Elite Irony

Jeff Bone jbone@jump.net
Mon, 21 Jan 2002 14:18:50 -0600


Eugene Leitl wrote:

> Elitism is fundamentally incompatible with a commercial system. Because
> it's all about balkanization and locking the user base.

Actually, I both agree and disagree.  The "N" picture is all about
balkanization and locking in the user base, absolutely, without a doubt.  But
elitism is where the "N+1" disruptive innovations come from;  they may have
been created at N-1, N-2, or more --- but the elites are often the ones that
keep the faith and safe-harbor these ideas until they "magically" appear on
the scene at N+1 time, shake things up, and produce explosive value growth.

Hypertext is a good example of this, as are the ideas of GUIs and networking,
the perseverance of UNIX in the marketplace, etc.  Good candidates for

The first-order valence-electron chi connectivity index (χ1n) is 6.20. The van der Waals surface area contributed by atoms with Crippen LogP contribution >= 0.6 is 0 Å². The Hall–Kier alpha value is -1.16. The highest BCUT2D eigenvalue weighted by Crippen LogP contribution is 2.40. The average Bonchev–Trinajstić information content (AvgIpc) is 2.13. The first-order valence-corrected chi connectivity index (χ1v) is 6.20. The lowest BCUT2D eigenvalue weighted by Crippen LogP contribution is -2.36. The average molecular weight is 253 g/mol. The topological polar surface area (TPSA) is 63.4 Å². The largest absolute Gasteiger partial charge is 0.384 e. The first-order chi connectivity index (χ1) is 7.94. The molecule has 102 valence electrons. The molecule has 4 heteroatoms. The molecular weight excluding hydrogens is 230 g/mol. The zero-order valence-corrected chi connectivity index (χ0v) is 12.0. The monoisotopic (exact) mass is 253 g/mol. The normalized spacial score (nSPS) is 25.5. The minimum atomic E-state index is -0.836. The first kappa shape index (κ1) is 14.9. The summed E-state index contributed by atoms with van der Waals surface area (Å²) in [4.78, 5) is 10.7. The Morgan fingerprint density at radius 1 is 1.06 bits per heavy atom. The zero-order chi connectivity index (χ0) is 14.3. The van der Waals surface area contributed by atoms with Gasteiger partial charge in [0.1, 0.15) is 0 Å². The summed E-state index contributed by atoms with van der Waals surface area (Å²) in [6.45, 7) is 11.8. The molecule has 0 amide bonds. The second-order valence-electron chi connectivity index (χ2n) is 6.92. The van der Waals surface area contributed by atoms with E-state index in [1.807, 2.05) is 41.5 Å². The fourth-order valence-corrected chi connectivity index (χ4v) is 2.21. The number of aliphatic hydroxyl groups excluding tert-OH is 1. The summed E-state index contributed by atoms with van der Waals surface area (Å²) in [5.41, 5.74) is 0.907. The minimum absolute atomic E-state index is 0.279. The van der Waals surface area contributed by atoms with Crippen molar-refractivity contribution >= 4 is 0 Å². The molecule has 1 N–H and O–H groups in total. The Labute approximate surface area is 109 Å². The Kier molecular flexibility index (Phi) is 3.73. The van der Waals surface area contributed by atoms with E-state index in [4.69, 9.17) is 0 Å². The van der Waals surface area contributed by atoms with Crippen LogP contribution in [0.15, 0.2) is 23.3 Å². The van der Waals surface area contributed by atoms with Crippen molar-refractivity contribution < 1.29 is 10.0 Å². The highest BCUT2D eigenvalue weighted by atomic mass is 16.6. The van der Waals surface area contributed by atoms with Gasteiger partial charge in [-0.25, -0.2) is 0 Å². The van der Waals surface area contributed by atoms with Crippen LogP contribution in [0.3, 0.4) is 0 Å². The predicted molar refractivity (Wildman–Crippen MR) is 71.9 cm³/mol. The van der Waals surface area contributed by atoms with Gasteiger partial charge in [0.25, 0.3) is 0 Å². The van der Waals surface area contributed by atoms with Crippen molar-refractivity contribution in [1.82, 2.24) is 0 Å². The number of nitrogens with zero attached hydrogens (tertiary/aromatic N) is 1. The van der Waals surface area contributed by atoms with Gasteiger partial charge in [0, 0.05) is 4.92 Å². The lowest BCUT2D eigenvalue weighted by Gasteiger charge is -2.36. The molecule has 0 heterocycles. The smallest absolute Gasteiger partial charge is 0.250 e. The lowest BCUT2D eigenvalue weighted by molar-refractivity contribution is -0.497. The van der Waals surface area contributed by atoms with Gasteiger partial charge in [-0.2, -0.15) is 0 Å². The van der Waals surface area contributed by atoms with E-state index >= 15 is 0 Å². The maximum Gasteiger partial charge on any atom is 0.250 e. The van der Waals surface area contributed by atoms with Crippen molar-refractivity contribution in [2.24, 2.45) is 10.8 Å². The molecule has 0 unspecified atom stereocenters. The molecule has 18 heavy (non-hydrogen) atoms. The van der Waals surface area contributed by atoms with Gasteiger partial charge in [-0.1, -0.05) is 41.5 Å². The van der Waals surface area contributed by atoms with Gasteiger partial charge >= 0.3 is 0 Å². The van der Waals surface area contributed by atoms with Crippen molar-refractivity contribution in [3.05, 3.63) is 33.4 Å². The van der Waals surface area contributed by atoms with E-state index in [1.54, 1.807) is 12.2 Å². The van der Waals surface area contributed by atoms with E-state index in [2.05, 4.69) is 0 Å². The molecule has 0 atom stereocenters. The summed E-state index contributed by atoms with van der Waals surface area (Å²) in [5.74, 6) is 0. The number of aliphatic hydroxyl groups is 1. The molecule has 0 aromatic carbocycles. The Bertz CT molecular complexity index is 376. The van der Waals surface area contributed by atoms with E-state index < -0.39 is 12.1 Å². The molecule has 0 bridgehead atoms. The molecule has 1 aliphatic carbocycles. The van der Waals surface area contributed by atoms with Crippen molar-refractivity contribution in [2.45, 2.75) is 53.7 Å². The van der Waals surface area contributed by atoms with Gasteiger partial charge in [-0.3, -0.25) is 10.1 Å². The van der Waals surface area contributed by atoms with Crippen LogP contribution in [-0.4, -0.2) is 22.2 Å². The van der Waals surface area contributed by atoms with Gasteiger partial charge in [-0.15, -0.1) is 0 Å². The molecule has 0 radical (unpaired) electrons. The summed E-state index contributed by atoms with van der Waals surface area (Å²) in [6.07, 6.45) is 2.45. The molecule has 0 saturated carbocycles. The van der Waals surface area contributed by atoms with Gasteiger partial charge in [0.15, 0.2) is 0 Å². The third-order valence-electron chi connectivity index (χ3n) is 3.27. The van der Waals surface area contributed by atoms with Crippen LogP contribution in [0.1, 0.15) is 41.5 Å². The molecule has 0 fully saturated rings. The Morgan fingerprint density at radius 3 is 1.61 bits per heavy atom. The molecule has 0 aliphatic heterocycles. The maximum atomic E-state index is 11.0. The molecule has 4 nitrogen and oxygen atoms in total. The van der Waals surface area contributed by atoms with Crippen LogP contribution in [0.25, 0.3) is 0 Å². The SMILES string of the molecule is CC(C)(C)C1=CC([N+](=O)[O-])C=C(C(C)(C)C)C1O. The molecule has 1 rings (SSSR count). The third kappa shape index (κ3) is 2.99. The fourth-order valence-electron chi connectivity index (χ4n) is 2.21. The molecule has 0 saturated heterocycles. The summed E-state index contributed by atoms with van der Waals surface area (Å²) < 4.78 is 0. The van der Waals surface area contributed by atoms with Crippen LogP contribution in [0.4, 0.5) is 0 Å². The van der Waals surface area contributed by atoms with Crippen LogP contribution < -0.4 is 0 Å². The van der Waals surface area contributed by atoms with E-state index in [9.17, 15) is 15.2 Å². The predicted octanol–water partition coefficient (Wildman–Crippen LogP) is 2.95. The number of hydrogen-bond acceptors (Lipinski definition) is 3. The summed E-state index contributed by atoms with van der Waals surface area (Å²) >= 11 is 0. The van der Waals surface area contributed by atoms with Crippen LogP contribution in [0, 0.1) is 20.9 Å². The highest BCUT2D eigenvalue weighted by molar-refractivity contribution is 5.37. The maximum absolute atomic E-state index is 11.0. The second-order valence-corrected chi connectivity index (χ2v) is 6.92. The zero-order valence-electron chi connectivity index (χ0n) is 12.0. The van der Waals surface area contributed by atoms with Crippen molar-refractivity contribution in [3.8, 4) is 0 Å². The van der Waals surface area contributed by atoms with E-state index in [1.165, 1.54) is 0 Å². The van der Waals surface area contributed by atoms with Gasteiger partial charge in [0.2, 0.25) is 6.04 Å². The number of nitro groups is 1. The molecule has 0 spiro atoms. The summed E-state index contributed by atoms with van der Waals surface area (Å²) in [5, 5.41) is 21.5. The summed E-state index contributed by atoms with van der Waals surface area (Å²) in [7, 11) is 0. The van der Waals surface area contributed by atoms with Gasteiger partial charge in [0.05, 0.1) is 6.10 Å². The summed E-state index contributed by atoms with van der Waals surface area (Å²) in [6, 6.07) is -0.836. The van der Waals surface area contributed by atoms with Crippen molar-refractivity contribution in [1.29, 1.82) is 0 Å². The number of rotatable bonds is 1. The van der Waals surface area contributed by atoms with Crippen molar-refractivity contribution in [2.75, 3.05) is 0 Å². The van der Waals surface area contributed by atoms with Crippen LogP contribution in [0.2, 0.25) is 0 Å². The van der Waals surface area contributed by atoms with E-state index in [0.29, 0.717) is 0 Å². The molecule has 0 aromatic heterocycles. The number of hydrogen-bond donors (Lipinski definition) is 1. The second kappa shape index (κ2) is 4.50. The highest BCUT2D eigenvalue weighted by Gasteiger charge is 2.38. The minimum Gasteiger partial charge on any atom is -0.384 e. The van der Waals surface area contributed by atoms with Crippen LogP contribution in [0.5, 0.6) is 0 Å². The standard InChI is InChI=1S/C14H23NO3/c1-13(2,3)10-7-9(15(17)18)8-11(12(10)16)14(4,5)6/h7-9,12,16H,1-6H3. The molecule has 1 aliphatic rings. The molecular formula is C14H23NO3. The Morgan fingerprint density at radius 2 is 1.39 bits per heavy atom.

currently safe-harbored ideas include the metaphor of e.g. Lifestreams for
simpler, more useful knowledge management, the generative communication
paradigm of i.e. Linda, etc.

Another way to put this:  without elites, valuable ideas would often get lost
in the flurry of local hill-climbing that commercial interests have to do to
give the masses what they think they want when they want it.  Without those
folks keeping the faith, the whole commercial environment -wrt- innovation
then stagnates as incremental improvements become harder and harder.
Eventually you end up like Coke and Pepsi, devoting insane amounts of
resources to valueless competitive activity;  it takes a Snapple to shake the
tree.  (A bad example, as it's hard to see who the Snapple elite might've
been. :-)

I guess what I'm saying is this:  it only takes a little bit of observation
of how the technology market periodically lurches forward to see that there's
almost always a very small group of true believers behind every significant
innovation who must shelter that idea through early and unpopular /
non-commercial stages until the market is ready.

jb